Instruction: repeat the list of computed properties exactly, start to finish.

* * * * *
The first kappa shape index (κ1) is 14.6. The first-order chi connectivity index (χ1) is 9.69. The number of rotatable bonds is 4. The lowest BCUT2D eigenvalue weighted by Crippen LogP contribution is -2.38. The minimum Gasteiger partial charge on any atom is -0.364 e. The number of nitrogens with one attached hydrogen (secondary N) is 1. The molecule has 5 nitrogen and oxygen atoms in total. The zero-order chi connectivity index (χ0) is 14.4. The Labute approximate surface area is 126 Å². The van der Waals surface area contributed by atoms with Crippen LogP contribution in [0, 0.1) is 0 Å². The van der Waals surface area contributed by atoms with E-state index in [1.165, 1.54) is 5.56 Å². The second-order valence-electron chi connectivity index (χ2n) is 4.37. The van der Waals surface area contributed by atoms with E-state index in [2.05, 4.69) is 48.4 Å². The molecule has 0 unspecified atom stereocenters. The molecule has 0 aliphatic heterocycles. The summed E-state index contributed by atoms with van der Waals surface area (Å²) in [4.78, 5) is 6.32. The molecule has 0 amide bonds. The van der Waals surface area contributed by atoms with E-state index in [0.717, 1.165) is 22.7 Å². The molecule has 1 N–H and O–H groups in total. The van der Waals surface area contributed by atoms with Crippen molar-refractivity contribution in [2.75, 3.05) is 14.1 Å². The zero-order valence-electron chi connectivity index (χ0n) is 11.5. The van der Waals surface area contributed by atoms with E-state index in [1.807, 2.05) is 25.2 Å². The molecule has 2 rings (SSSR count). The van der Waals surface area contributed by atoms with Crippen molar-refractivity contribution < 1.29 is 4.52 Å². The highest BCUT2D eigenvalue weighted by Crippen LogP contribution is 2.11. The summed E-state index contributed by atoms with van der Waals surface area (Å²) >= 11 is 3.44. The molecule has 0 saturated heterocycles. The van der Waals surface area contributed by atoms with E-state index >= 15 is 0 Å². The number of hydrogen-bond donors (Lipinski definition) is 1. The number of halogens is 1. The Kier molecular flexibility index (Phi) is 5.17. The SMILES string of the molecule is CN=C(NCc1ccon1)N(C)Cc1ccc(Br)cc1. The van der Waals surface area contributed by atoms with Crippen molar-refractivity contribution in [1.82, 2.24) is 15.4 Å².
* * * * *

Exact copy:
The first kappa shape index (κ1) is 14.6. The first-order chi connectivity index (χ1) is 9.69. The number of rotatable bonds is 4. The lowest BCUT2D eigenvalue weighted by Crippen LogP contribution is -2.38. The minimum Gasteiger partial charge on any atom is -0.364 e. The number of nitrogens with one attached hydrogen (secondary N) is 1. The molecule has 5 nitrogen and oxygen atoms in total. The zero-order chi connectivity index (χ0) is 14.4. The Labute approximate surface area is 126 Å². The van der Waals surface area contributed by atoms with Crippen LogP contribution in [0, 0.1) is 0 Å². The van der Waals surface area contributed by atoms with E-state index in [1.165, 1.54) is 5.56 Å². The second-order valence-electron chi connectivity index (χ2n) is 4.37. The van der Waals surface area contributed by atoms with E-state index in [2.05, 4.69) is 48.4 Å². The molecule has 0 unspecified atom stereocenters. The molecule has 0 aliphatic heterocycles. The summed E-state index contributed by atoms with van der Waals surface area (Å²) in [4.78, 5) is 6.32. The molecule has 0 amide bonds. The van der Waals surface area contributed by atoms with E-state index in [0.717, 1.165) is 22.7 Å². The molecule has 1 N–H and O–H groups in total. The van der Waals surface area contributed by atoms with Crippen molar-refractivity contribution in [2.75, 3.05) is 14.1 Å². The zero-order valence-electron chi connectivity index (χ0n) is 11.5. The van der Waals surface area contributed by atoms with E-state index in [1.807, 2.05) is 25.2 Å². The molecule has 2 rings (SSSR count). The van der Waals surface area contributed by atoms with Crippen molar-refractivity contribution < 1.29 is 4.52 Å². The highest BCUT2D eigenvalue weighted by Crippen LogP contribution is 2.11. The summed E-state index contributed by atoms with van der Waals surface area (Å²) >= 11 is 3.44. The molecule has 0 saturated heterocycles. The van der Waals surface area contributed by atoms with E-state index >= 15 is 0 Å². The number of hydrogen-bond donors (Lipinski definition) is 1. The number of halogens is 1. The Kier molecular flexibility index (Phi) is 5.17. The SMILES string of the molecule is CN=C(NCc1ccon1)N(C)Cc1ccc(Br)cc1. The van der Waals surface area contributed by atoms with Crippen molar-refractivity contribution in [1.82, 2.24) is 15.4 Å².